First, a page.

Although there are a great many benefits which accompany becoming a tax exempt charitable trust, there is one significant drawback which has caused quite a bit of debate and not a few difficulties: a prohibition on political activity, specifically participation in political campaigns on behalf or any particular candidate.
It is important to understand that this prohibition does not mean that religious organizations and their officers are cannot speak out on any political, social, or moral issues. This is a common misconception which some have capitalized on for political purposes, but it is absolutely incorrect.
By not taxing churches, the government is prevented from directly interfering with how those churches operate. By the same token, those churches are also prevented from directly interfering with how the government operates in that they cannot endorse any political candidates, they cannot campaign on behalf of any candidates, and they cannot attack any political candidate such that the effectively endorse that persons opponent.
What this means is that charitable and religious organizations which receive a 501(c)(3) tax exemption have a clear and simple choice to make: they can engage in religious activities and retain their exemption, or they can engage in political activity and lose it, but they cannot engage in political activity and retain their exemption.
What sorts of things are churches and other religious organizations allowed to do? They can invite political candidates to speak so long as they dont explicitly endorse them. They can speak out about a wide variety of political and moral issues, including very controversial matters like abortion and euthanasia, war and peace, poverty and civil rights.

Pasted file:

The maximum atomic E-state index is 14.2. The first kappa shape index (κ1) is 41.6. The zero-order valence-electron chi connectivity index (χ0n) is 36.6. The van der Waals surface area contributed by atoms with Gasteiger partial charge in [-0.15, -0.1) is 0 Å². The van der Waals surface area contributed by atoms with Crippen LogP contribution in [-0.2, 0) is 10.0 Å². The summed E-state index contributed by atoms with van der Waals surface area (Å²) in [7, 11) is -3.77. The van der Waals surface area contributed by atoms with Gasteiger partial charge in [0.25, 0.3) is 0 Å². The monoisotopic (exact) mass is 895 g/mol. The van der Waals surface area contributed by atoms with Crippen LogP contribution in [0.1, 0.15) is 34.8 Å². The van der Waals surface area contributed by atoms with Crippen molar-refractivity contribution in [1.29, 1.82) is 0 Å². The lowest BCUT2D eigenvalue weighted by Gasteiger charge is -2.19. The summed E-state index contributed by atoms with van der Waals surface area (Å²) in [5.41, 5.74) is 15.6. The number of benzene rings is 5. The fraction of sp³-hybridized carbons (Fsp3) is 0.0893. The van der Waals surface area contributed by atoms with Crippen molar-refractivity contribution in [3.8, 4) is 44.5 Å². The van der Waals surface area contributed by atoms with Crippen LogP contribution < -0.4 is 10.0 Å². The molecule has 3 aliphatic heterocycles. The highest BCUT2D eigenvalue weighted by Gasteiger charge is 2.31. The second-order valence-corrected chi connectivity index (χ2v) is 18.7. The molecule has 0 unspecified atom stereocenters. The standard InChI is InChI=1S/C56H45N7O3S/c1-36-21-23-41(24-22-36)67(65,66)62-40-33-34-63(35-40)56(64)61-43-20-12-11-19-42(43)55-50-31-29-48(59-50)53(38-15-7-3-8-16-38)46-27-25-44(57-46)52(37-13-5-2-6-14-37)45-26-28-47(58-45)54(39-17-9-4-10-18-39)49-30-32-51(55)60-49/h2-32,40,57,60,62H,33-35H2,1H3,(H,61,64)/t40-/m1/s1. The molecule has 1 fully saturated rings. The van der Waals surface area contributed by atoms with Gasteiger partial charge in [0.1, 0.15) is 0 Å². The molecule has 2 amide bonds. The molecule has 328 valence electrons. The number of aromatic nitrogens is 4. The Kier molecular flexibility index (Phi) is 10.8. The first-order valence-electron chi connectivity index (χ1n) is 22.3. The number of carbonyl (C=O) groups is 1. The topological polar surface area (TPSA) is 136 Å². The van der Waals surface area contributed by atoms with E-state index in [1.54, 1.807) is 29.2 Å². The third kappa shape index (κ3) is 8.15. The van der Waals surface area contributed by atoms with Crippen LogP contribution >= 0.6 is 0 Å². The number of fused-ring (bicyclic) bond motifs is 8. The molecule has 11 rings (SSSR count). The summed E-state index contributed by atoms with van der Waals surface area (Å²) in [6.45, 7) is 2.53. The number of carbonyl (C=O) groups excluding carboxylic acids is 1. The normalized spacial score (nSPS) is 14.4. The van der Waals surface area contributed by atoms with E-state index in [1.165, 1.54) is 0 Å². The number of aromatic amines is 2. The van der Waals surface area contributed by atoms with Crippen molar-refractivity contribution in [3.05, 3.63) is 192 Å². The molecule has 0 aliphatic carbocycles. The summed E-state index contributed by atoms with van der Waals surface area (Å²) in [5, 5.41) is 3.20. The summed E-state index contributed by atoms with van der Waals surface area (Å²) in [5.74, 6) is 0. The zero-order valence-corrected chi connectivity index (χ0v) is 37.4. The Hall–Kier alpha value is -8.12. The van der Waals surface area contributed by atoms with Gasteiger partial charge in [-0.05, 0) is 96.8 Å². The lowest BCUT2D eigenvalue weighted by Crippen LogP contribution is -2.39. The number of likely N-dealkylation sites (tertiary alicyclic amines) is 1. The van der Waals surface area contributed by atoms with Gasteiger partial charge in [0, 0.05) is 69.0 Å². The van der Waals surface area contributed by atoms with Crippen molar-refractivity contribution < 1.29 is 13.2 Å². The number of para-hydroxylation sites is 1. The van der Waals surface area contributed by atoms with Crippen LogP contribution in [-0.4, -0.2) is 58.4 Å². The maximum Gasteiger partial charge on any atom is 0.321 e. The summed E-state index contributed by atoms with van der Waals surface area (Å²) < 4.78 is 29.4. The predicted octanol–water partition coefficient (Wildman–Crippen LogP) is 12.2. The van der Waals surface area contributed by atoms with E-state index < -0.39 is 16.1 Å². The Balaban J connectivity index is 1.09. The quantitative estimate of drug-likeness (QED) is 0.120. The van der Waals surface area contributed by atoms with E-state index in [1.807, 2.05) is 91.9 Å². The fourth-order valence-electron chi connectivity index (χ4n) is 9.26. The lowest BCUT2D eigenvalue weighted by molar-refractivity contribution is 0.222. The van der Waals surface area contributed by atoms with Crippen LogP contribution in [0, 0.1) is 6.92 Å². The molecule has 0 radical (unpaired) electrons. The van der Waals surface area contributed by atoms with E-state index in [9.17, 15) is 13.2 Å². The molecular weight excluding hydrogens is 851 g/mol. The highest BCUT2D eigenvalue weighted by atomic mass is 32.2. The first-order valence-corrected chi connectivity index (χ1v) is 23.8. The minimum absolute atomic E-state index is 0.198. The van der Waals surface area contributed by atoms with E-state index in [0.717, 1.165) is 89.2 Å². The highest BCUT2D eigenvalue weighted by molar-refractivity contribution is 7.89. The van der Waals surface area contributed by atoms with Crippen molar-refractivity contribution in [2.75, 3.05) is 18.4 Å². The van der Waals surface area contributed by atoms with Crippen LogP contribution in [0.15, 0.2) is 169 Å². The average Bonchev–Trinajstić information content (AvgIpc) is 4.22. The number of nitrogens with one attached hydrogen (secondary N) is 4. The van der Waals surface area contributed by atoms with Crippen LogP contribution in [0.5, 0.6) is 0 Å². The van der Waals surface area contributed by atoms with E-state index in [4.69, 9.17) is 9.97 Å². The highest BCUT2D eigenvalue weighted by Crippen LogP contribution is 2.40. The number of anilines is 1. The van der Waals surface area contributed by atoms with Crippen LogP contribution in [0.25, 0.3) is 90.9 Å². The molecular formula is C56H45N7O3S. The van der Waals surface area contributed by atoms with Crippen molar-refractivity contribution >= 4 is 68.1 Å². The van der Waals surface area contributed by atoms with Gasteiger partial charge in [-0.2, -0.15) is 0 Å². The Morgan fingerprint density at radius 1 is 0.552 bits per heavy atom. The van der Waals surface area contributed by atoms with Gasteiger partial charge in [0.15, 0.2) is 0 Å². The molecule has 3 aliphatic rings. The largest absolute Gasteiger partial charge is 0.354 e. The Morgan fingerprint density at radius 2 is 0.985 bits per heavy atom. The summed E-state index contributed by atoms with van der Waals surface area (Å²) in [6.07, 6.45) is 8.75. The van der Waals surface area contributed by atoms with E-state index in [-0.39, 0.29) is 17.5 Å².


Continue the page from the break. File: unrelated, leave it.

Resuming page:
Commentary on such issues can appear in church bulletins, in purchased advertisements, in news conferences, in sermons, and wherever else the church or church leaders would like their message to be transmitted. What does matter, however, is that such comments are limited to the issues and do not stray towards where candidates and politicians stand on those issues.
Its fine to speak out against abortion, but not to attack a candidate who supports abortion rights or to tell a congregation to urge a representative to vote for a particular bill which would outlaw abortion. Its fine to speak out against war, but not to endorse a candidate who is also opposed to war. Contrary to what some partisan activists might like to claim, there are no barriers preventing the clergy from speaking out on the issues and there are no laws forcing clergy to remain silent on moral problems. Those who claim or even imply otherwise are deceiving people perhaps deliberately.
It is important to keep in mind that tax exemptions are a matter of legislative grace, which means that no one is necessarily entitled to tax exemptions and that they are not protected by the Constitution. If a government doesnt want to allow tax exemptions, it doesnt have to. It is up to taxpayers to establish that they are entitled to get any exemptions which the government allows: if they fail to meet that burden, the exemptions can be denied.
Such denial is not, however, an infringement upon their free exercise of religion. As the Supreme Court observed in the 1983 case of Regan v. Taxation With Representation of Washington, a legislatures decision not to subsidize the exercise of a fundamental right does not infringe the right.